Social Issues – Part 1

Social Issues – Part 1

Homelessness. Mental health. Substance abuse. Crime.

As I go door-to-door I get a lot of questions about these issues from people across the city.

They want to know what the city and other levels of governments are doing about them.

These are complicated and tightly intertwined problems. There is no one-size-fits-all solution. You have to use multiple strategies and programs to, first, help those who need help, and second, ensure everyone feels safe in Brantford.

I’m going to write about what the city and its partners are doing, though it’s going to take a couple of posts to cover it.

First, let’s look at a big piece of the puzzle: drug abuse.

The opioid crisis plagues our entire country. We’ve seen far too many deaths and overdoses. It’s driving a crime spree that has brought gun violence to places where it never existed before.

I recognized the seriousness of the issue when I first ran in 2018. There was a Brantford-Brant Community Drug Strategy, but it wasn’t being fully implemented. One of my priorities was to reinvigorate it.

That’s what’s happening now. The Brant County Health Unit now has the staff and financial resources to lead the effort, working with several community organizations. Financial support comes from all three levels of government.

St. Leonard’s Community Services and Grand River Community Health Centre run the Brantford Downtown Outreach Team (BDOT). Team members get to know people living on the street and offer them help, whether it’s food, shelter, counselling or rehab.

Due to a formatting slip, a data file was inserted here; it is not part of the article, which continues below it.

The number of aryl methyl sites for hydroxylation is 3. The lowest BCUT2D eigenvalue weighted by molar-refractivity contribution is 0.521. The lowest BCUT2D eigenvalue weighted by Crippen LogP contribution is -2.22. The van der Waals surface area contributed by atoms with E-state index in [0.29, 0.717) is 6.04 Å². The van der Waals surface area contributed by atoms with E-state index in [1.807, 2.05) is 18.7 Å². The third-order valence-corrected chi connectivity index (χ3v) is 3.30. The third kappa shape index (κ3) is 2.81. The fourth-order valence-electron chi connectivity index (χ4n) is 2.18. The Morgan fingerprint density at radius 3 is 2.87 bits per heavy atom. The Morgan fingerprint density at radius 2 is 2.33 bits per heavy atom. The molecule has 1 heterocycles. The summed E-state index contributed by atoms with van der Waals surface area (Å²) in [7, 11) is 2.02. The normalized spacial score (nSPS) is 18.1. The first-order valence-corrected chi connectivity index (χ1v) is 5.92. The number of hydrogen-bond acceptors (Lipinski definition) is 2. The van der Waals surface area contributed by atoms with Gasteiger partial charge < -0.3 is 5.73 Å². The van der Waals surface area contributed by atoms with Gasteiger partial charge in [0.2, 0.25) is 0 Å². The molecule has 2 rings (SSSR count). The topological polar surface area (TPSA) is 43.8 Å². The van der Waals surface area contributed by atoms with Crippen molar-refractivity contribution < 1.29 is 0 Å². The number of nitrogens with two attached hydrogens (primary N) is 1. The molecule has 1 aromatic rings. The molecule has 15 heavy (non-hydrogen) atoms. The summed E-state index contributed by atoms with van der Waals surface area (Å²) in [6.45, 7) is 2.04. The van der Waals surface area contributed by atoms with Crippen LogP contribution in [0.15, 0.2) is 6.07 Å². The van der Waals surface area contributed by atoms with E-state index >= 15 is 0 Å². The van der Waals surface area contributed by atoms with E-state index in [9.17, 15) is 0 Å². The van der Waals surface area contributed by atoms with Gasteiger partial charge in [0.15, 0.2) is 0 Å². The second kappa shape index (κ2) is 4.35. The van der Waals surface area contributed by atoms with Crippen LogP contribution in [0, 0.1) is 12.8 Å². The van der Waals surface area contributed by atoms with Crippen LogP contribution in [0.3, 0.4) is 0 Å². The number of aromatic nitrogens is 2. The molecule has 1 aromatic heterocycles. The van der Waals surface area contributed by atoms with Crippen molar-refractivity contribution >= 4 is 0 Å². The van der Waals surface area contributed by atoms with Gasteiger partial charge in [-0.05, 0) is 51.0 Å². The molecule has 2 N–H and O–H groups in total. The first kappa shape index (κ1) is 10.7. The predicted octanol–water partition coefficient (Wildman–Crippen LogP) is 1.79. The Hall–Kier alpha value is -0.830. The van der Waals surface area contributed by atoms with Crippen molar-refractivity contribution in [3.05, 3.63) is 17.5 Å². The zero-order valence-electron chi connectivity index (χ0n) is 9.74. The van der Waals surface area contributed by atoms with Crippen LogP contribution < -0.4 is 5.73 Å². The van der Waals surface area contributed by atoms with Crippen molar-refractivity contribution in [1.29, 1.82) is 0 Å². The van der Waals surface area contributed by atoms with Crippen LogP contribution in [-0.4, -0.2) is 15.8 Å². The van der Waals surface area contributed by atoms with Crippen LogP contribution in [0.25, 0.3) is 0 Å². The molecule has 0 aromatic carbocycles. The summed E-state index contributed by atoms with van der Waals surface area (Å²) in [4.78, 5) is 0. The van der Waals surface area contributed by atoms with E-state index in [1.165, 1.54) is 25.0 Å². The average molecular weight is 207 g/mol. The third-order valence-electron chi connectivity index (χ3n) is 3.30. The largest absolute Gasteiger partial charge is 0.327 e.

They may not accept the offer the first time. But the team members develop a rapport with the people living on the street and keep making the offer. It might take 30 times before it clicks.

Brantford Police and St. Leonard’s run a Mobile Crisis Rapid Response team that pairs mental health specialists with police officers to respond to 911 calls.

St. Leonard’s has also set up a residential detox centre so individuals with substance abuse challenges can get help to kick their habit.

After rehab, the person will need a place to live. Sometimes that means moving into a transitional housing unit. The city runs one on Marlene Avenue, and St. Leonard’s is setting up a transitional housing program financed by the province. In addition to shelter, they get counselling and support to learn how to turn their lives around. After a time, they can leave the transitional housing unit and move into their own place.

The Grand River Community Health Centre is setting up a safer supply program with federal government financing. In this program, the person is given an opioid prescription, so they don’t have to commit crimes to pay for their next fix. It also keeps them away from street drugs laced with deadly chemicals. The goals are to reduce crime and keep the individuals alive until they can get into a rehab program to escape from drugs.

Prevention is important, too. Many individuals with substance abuse challenges start using as teenagers. Perhaps it’s to ease the pain of some trauma or deal with a mental health issue such as anxiety or depression. They turn to drugs to self-medicate and before long it becomes an ingrained habit.

To reach out to young people we’ve put our recreational programs under the wing of the social services department and moved the programs out into the community centres. A lot of our programming is now targeted at helping teens become more adaptable, stronger and more resilient so they don’t feel tempted to use drugs. Other countries have been doing this for years and find that it is money well spent.

Is all this working? The health unit gathers data on the number of overdoses and deaths. Some of these programs are relatively new so it may be too early to know for sure.

But we do know we have to continue to do everything we can to help these people, for their sake and ours.

In my next blog I’ll write about homelessness, mental health and public safety.

For more information on the community drug strategy go to: